Lack of engagement is a significant cause of turnover for engineers. If they don’t feel connected to their work, they will not be happy nor will they be as productive as they could be. Use these strategies to keep your engineers engaged and boost long-term retention.
Let Them Take Ownership of Their Projects
Micromanagement is a surefire engagement killer. Talented people don’t want their supervisor breathing down their necks. They want the freedom to use their skills and expertise to see a project through. Rather than creating a task-focused culture, build a results-driven culture. Let engineers choose the approaches that work best for them and try to embrace more freedom and flexibility.
Provide Learning Opportunities
Engineers have to evolve their skill sets over time. If they are licensed, they will need to take CE credits, but you can keep your engineers engaged by supporting learning opportunities above and beyond the minimum requirements. Sponsor engineers who want to attend conferences or seminars, bring in guest speakers for lunch-and-learn sessions and consider tuition and testing reimbursement for engineers who are pursuing advanced degrees or certifications.
Have A Path For Growth and Advancement
Talented engineers won’t be happy staying stagnant in their careers. They want to grow and advance, and if they feel like they are stuck in place, they will disengage and ultimately seek out new opportunities with another organization. Provide clear – but flexible – paths for growth. During performance reviews, talk to engineers about their short-term and long-term goals, and help them understand the skills and experience they need to take the next step with your company and offer support and guidance along the way.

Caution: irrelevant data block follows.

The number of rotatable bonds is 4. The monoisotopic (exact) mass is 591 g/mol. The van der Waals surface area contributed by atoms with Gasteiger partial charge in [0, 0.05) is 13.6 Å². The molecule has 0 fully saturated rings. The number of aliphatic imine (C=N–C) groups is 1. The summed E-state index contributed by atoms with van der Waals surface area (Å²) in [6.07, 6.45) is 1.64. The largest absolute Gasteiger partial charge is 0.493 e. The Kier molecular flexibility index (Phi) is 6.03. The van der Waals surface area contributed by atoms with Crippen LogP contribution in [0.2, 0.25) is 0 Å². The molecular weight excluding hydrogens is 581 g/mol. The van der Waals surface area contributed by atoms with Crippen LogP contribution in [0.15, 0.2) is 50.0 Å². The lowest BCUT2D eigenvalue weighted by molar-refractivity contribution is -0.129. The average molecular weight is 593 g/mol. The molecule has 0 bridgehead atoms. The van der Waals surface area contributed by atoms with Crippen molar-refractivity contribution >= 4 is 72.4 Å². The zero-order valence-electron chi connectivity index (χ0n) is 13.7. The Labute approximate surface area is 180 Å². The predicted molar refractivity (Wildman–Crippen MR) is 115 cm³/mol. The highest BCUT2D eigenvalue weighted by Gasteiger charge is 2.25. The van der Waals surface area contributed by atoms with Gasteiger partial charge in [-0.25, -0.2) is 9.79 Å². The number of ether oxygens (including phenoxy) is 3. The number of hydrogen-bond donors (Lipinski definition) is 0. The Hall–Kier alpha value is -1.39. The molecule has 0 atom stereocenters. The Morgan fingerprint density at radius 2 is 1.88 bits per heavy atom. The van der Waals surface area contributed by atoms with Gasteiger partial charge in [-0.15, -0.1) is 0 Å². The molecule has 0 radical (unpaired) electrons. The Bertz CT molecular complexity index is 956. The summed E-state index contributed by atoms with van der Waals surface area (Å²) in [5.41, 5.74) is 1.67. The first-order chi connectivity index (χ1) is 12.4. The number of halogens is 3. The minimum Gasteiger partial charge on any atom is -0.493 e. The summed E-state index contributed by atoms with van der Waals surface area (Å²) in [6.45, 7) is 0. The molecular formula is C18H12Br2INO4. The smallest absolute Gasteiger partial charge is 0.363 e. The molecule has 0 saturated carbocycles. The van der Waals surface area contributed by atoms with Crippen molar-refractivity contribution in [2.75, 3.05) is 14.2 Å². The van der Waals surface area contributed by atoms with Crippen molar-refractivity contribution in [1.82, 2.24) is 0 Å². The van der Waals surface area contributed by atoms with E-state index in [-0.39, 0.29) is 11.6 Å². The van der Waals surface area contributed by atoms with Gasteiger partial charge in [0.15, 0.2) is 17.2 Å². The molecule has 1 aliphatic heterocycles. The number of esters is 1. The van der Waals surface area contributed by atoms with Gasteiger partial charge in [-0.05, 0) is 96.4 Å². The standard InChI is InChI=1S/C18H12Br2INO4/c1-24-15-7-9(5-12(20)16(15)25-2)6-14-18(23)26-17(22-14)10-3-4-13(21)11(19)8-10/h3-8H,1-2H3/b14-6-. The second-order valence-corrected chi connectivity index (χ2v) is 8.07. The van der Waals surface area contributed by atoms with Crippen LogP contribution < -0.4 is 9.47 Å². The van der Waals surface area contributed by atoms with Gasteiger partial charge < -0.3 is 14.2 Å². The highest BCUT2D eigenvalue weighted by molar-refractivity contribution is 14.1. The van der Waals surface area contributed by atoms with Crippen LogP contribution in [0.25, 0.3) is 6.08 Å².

People naturally want their bosses to recognize when they have gone above and beyond or scored a major win. Take time to show employees that you value their contributions regularly. Recognize people during staff meetings, include writeups in company newsletters and encourage everyone to recognize their peers publicly when they see great work. Finally, make it a habit to simply say “thank you,” or, “great job” when someone scores a win.
Engineering work is high-pressure and challenging. It’s serious business, but that doesn’t mean you can’t have fun at work. If you want people to enjoy coming to work, you have to go out of your way to make it enjoyable. Have contests, plan fun events like company potluck lunches, bake-offs or cook-offs, bring in a catered lunch or breakfast now and then and sponsor a company outing over the summer to a sporting event.